The Department of Culture, Media and Sport mean business. Work has already started on a draft bill which incorporates what’s now being known as the Leveson Principles. Less than 24 hours after we heard about the recommendations from the 2,000 page report by Lord Justice Leveson on what should be done to make sure the British press behaves itself much more than it’s been doing already.

Prime Minister David Cameron agreed that those principles should be followed, but he had ‘concerns’ about underpinning them by law “We should, I believe, be wary of any legislation which that has the potential to infringe free speech and a free press. In this house which has been a bulwark of democracy for centuries we should think very, very carefully before crossing this line”

 

The Deputy Prime Minister Nick Clegg’s set the coalition government on a collision course over this as he believes otherwise: "Lord Justice Leveson has considered these issues at length. He has found that changing the law is the only way to guarantee a system of self-regulation, which seeks to cover all of the press. And he explains why the system of sticks and carrots that he proposes has to be recognised in statute in order to be properly implemented by the courts. What is more changing the law is the only way to give us all the assurance that the new regulator isn't just independent for a few months or years, but is independent for good."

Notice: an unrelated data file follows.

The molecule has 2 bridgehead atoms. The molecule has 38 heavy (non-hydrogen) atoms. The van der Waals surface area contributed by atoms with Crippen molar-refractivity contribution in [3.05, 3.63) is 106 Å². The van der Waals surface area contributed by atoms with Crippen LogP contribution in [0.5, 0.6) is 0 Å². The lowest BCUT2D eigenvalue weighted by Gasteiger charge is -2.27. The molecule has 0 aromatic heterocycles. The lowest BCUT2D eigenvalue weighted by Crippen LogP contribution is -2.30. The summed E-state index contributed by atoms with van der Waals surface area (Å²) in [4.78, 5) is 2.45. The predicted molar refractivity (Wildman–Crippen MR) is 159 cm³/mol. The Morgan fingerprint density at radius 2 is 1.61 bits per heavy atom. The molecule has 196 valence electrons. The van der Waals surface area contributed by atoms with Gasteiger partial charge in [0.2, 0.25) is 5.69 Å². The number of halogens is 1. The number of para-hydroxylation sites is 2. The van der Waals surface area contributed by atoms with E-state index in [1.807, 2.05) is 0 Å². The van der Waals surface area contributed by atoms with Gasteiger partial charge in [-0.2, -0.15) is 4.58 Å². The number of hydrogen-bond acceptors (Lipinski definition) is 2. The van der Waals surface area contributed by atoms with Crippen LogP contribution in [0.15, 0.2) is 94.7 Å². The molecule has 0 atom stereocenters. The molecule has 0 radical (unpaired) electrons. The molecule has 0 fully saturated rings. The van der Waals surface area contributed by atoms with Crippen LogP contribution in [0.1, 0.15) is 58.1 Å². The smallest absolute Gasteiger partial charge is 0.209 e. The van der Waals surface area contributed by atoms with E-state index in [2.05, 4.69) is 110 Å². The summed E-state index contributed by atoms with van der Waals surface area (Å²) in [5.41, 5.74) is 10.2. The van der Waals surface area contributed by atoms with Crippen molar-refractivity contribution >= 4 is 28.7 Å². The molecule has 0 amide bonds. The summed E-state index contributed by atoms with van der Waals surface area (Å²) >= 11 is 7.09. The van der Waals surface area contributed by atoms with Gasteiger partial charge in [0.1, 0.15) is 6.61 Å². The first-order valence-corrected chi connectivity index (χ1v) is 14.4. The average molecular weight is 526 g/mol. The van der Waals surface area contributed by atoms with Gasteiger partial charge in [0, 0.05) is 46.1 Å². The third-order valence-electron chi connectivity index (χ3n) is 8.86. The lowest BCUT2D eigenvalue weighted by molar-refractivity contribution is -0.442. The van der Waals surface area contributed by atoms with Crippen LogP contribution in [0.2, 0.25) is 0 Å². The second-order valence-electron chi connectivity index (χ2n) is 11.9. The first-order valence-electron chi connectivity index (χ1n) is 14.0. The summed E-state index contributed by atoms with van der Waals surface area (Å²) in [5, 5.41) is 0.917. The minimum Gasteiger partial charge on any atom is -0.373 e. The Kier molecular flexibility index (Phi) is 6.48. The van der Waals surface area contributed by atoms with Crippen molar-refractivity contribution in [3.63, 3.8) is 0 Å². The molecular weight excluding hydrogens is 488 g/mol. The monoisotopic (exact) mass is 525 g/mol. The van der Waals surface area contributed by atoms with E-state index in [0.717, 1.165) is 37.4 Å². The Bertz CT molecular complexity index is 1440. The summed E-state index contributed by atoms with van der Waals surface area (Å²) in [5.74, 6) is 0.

And let’s not forget the victims of phone hacking, the very practice which prompted Lord Leveson’s 8-month long investigation into the standards and practices of the British press. The words uttered by the Prime Minister, they say were nothing short of a betrayal, that people feel ‘let down’:

Mark Lewis, lawyer for the murdered schoolgirl, Milly Dowler’s family says “…The politicians were in on this. Somebody independent was coming along and made recommendations and cautious optimism lasted for about 45 minutes and then the Prime Minister spoke and said he is not going to implement a report that he instigated."

The Society of Newspaper Editors are against legal reinforcement though and reckon the threat of beefed up fines of up to £1 million and more expedient apologies for wrongdoing is motivation enough for the press to clean up its act. Meanwhile the draft bill  - being drawn up by the Department of Culture Media and Sport -  should be ready within two weeks.